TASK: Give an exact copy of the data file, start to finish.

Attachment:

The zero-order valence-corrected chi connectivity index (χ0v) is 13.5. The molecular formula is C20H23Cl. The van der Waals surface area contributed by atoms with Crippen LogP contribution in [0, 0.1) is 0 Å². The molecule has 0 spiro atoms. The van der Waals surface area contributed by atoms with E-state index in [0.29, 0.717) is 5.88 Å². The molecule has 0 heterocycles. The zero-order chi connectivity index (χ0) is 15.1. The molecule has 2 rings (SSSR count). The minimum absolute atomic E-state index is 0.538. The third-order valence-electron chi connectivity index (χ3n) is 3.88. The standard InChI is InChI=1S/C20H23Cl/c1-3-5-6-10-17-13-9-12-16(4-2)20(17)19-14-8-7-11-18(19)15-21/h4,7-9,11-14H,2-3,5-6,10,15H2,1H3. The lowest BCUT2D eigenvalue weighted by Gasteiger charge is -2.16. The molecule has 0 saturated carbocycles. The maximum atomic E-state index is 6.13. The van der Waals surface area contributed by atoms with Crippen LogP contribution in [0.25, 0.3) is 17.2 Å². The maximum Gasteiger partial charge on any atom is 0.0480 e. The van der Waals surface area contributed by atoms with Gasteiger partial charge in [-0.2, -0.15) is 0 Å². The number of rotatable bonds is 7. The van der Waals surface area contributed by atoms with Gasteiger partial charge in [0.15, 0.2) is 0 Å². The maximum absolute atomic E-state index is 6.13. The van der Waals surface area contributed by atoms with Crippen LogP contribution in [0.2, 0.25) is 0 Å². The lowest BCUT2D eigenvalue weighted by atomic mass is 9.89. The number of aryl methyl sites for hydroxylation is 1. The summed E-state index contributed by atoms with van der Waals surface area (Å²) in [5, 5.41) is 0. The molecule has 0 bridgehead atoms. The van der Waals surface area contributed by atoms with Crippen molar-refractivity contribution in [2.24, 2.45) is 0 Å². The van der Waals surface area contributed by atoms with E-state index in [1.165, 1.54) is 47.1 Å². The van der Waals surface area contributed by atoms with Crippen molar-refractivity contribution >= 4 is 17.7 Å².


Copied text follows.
The zero-order valence-corrected chi connectivity index (χ0v) is 13.5. The molecular formula is C20H23Cl. The van der Waals surface area contributed by atoms with Crippen LogP contribution in [0, 0.1) is 0 Å². The molecule has 0 spiro atoms. The van der Waals surface area contributed by atoms with E-state index in [0.29, 0.717) is 5.88 Å². The molecule has 0 heterocycles. The zero-order chi connectivity index (χ0) is 15.1. The molecule has 2 rings (SSSR count). The minimum absolute atomic E-state index is 0.538. The third-order valence-electron chi connectivity index (χ3n) is 3.88. The standard InChI is InChI=1S/C20H23Cl/c1-3-5-6-10-17-13-9-12-16(4-2)20(17)19-14-8-7-11-18(19)15-21/h4,7-9,11-14H,2-3,5-6,10,15H2,1H3. The lowest BCUT2D eigenvalue weighted by Gasteiger charge is -2.16. The molecule has 0 saturated carbocycles. The maximum atomic E-state index is 6.13. The van der Waals surface area contributed by atoms with Crippen LogP contribution in [0.25, 0.3) is 17.2 Å². The maximum Gasteiger partial charge on any atom is 0.0480 e. The van der Waals surface area contributed by atoms with Gasteiger partial charge in [-0.2, -0.15) is 0 Å². The number of rotatable bonds is 7. The van der Waals surface area contributed by atoms with Gasteiger partial charge in [0.15, 0.2) is 0 Å². The maximum absolute atomic E-state index is 6.13. The van der Waals surface area contributed by atoms with Crippen LogP contribution in [0.2, 0.25) is 0 Å². The lowest BCUT2D eigenvalue weighted by atomic mass is 9.89. The number of aryl methyl sites for hydroxylation is 1. The summed E-state index contributed by atoms with van der Waals surface area (Å²) in [5, 5.41) is 0. The molecule has 0 bridgehead atoms. The van der Waals surface area contributed by atoms with Crippen molar-refractivity contribution in [2.24, 2.45) is 0 Å². The van der Waals surface area contributed by atoms with E-state index in [1.165, 1.54) is 47.1 Å². The van der Waals surface area contributed by atoms with Crippen molar-refractivity contribution >= 4 is 17.7 Å².